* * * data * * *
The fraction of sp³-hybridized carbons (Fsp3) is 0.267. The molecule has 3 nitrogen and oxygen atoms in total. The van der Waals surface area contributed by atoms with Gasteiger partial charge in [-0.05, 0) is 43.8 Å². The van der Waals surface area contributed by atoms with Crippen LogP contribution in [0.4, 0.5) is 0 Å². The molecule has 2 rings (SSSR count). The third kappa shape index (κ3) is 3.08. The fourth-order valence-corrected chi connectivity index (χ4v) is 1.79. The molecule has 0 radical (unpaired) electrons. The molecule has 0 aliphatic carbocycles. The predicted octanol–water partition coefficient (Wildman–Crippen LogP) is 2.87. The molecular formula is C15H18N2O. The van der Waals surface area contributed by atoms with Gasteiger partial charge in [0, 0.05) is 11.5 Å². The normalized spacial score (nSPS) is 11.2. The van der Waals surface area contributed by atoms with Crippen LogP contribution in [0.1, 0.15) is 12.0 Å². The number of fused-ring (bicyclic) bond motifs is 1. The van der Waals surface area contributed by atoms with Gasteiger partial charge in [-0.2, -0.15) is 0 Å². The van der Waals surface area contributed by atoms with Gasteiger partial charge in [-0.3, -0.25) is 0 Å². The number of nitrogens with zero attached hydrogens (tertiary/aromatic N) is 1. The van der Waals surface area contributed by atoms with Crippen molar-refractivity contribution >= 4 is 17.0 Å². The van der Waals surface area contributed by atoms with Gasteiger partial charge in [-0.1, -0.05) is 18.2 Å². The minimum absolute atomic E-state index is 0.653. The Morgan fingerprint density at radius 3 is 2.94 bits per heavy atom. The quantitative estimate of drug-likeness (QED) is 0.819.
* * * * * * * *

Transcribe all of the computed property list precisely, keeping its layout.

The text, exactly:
The fraction of sp³-hybridized carbons (Fsp3) is 0.267. The molecule has 3 nitrogen and oxygen atoms in total. The van der Waals surface area contributed by atoms with Gasteiger partial charge in [-0.05, 0) is 43.8 Å². The van der Waals surface area contributed by atoms with Crippen LogP contribution in [0.4, 0.5) is 0 Å². The molecule has 2 rings (SSSR count). The third kappa shape index (κ3) is 3.08. The fourth-order valence-corrected chi connectivity index (χ4v) is 1.79. The molecule has 0 radical (unpaired) electrons. The molecule has 0 aliphatic carbocycles. The predicted octanol–water partition coefficient (Wildman–Crippen LogP) is 2.87. The molecular formula is C15H18N2O. The van der Waals surface area contributed by atoms with Gasteiger partial charge in [0, 0.05) is 11.5 Å². The normalized spacial score (nSPS) is 11.2. The van der Waals surface area contributed by atoms with Crippen LogP contribution in [0.1, 0.15) is 12.0 Å². The number of fused-ring (bicyclic) bond motifs is 1. The van der Waals surface area contributed by atoms with Gasteiger partial charge in [-0.2, -0.15) is 0 Å². The van der Waals surface area contributed by atoms with Gasteiger partial charge in [-0.3, -0.25) is 0 Å². The number of nitrogens with zero attached hydrogens (tertiary/aromatic N) is 1. The van der Waals surface area contributed by atoms with Crippen molar-refractivity contribution >= 4 is 17.0 Å². The van der Waals surface area contributed by atoms with Gasteiger partial charge in [-0.1, -0.05) is 18.2 Å². The minimum absolute atomic E-state index is 0.653. The Morgan fingerprint density at radius 3 is 2.94 bits per heavy atom. The quantitative estimate of drug-likeness (QED) is 0.819.